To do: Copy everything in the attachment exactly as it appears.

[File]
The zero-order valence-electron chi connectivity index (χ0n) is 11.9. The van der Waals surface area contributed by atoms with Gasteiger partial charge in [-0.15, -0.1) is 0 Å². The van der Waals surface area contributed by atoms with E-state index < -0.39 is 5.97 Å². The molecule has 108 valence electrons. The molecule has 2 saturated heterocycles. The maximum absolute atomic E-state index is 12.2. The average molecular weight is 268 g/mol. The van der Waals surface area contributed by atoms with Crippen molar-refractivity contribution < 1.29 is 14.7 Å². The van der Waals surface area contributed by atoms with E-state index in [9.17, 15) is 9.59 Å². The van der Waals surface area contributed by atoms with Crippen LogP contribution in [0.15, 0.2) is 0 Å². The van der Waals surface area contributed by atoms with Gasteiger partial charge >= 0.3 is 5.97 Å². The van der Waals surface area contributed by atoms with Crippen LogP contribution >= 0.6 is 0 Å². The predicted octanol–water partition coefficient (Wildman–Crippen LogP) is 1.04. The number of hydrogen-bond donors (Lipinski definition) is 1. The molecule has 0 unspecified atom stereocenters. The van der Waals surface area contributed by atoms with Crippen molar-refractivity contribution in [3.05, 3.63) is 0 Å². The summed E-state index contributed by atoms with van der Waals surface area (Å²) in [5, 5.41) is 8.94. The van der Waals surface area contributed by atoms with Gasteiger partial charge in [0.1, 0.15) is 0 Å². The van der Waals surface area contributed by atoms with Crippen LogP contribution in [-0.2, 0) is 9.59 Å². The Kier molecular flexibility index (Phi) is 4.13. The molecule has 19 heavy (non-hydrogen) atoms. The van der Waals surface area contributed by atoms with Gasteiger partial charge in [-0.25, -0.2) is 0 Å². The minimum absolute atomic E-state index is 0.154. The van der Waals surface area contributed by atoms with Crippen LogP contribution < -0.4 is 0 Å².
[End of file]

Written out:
The zero-order valence-electron chi connectivity index (χ0n) is 11.9. The van der Waals surface area contributed by atoms with Gasteiger partial charge in [-0.15, -0.1) is 0 Å². The van der Waals surface area contributed by atoms with E-state index < -0.39 is 5.97 Å². The molecule has 108 valence electrons. The molecule has 2 saturated heterocycles. The maximum absolute atomic E-state index is 12.2. The average molecular weight is 268 g/mol. The van der Waals surface area contributed by atoms with Crippen molar-refractivity contribution < 1.29 is 14.7 Å². The van der Waals surface area contributed by atoms with E-state index in [9.17, 15) is 9.59 Å². The van der Waals surface area contributed by atoms with Crippen LogP contribution in [0.15, 0.2) is 0 Å². The van der Waals surface area contributed by atoms with Gasteiger partial charge >= 0.3 is 5.97 Å². The van der Waals surface area contributed by atoms with Crippen LogP contribution >= 0.6 is 0 Å². The predicted octanol–water partition coefficient (Wildman–Crippen LogP) is 1.04. The number of hydrogen-bond donors (Lipinski definition) is 1. The molecule has 0 unspecified atom stereocenters. The van der Waals surface area contributed by atoms with Crippen molar-refractivity contribution in [3.05, 3.63) is 0 Å². The summed E-state index contributed by atoms with van der Waals surface area (Å²) in [5, 5.41) is 8.94. The van der Waals surface area contributed by atoms with Gasteiger partial charge in [0.1, 0.15) is 0 Å². The van der Waals surface area contributed by atoms with Crippen LogP contribution in [-0.2, 0) is 9.59 Å². The Kier molecular flexibility index (Phi) is 4.13. The molecule has 19 heavy (non-hydrogen) atoms. The van der Waals surface area contributed by atoms with Gasteiger partial charge in [-0.25, -0.2) is 0 Å². The minimum absolute atomic E-state index is 0.154. The van der Waals surface area contributed by atoms with Crippen LogP contribution < -0.4 is 0 Å².